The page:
U.S. Army Staff Sgt. Jesse Williams was ‘a real soldier’ but also his dad’s best friend

Father of fallen soldier speaks about his son.

Posted on Dec. 28, 2013 at 12:00 a.m. | Updated on Dec. 28, 2013 at 3:12 p.m.

ELKHART — Tom Williams has a lot to say about his son, Jesse — the young soldier who died in a helicopter crash in Afghanistan on Dec. 17.

According to the proud father, U.S. Army Staff Sgt. Jesse Williams was a cool guy, someone you could kick back and drink a beer with.

“He was definitely my best friend, ever,” the elder Williams said on Friday, Dec. 27 — a few hours after watching a large procession carry Jesse’s remains from the South Bend Regional Airport to Billings Funeral Home in Elkhart.

Tom Williams said his son, who was born in Elkhart, lived with him in Goshen for about five years as a teen and young adult. Jesse Williams attended Goshen High School and the Merit Learning Center for a time, before getting his GED later on, Williams said.

He said that Jesse worked a few factory jobs before he decided that “just wasn’t for him” and joined the Army.

“He thought about it for maybe three or four months before he decided that’s the direction he wanted to go,” Tom Williams remembered.

Once he joined the military, Jesse “grew up real quick,” his father said.

“Just about everything changed,” Tom Williams said. “From his eating habits, to taking everything so much more serious. He never exaggerated about anything. When he told us something, that’s how it was.”

Jesse also became dedicated to physical fitness.

“Probably the last five years or so, he was extremely athletic,” Tom Williams said. “Girls would just melt, because standing there in a bathing suit, he had an eight-pack. He didn’t even have to tighten his muscles or anything. He was a real soldier.”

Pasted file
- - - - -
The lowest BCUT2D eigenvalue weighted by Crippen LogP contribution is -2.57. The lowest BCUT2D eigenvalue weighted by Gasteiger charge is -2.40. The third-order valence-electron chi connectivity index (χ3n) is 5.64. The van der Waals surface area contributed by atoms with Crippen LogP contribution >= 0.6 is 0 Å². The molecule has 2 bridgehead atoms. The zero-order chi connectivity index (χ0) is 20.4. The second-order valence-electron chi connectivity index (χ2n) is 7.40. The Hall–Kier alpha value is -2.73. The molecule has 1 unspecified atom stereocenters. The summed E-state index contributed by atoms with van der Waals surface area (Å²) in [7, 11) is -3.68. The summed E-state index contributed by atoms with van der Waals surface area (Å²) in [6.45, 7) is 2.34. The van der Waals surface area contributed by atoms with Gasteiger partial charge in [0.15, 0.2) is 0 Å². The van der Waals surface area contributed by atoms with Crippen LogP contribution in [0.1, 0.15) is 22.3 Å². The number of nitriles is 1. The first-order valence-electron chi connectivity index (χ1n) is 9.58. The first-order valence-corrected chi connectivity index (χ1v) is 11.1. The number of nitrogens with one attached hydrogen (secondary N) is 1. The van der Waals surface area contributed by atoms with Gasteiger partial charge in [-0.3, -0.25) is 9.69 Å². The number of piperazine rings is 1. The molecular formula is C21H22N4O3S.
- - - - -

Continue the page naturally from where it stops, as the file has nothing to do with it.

Just after Jesse finished boot camp, his grandfather and Tom’s father, Thomas Lyman Williams, passed away.

Jesse had admired his grandfather, especially his service during World War II and the Korean War, Tom Williams said. He thinks that Jesse was further inspired to pursue a military career after learning more about his grandfather’s military history at his funeral.

Thomas Lyman Williams, in fact, was the one who brought the Williams family to Goshen in the first place. In 1974, he moved his family — including 15-year-old Tom — from Detroit to Goshen to work at a CNC machine company, back when that manufacturing process was new.

Later, he served as president of the Goshen Chamber of Commerce and was a board member for Salem Bank in Goshen.

“Jesse was pretty impressed by his grandfather,” Tom Williams said.

Once Jesse was involved with the military, Tom only saw his son when he was home on leave. The two communicated over the phone and on Facebook, though — and Jesse was never far from his father’s thoughts.

“I thought about him all the time at work,” Tom said. “I kept his photo at work, on my toolbox. I work with some of Jesse’s friends. ... We talk about him all the time.”

When he did come home, Tom remembers his son as being patriotic — “I’ve got a flag in my yard, and he would always start humming the anthem” — and attentive to his 6-year-old daughter, Madison.

Having Madison was “a little odd for Jesse at first,” said his father, “but he didn’t have any choice but to figure out how to be a father. And he loved it, he loved every minute of it.”

Tom Williams’s voice cracked a little as he talked about the last time he saw his son, several months ago. The two had gone on a drive in Jesse’s new car, talked about Jesse’s younger sister Rosie and her husband, and checked out some guns that Jesse had recently purchased.

“I loved hanging out with the guy — he was cool,” Tom Williams said. “I wish I had another 30 years to spend with him.”

He’s surprised by, but appreciative of, local people who turned out on Friday along the processional route, saying that the event felt “almost presidential.”

“I didn’t know him as a hero, he was just a military man,” Tom said. “He was just my son.”

Williams’ visitation is set for 4 to 8 p.m. Thursday, Jan. 2, at Granger Community Church, 630 E. University Drive, Mishawaka. The funeral will be at 1 p.m. Friday, Jan. 3, at the church, with visitation beginning at 11 a.m. Interment will immediately follow the funeral service in Rice Cemetery in Elkhart.

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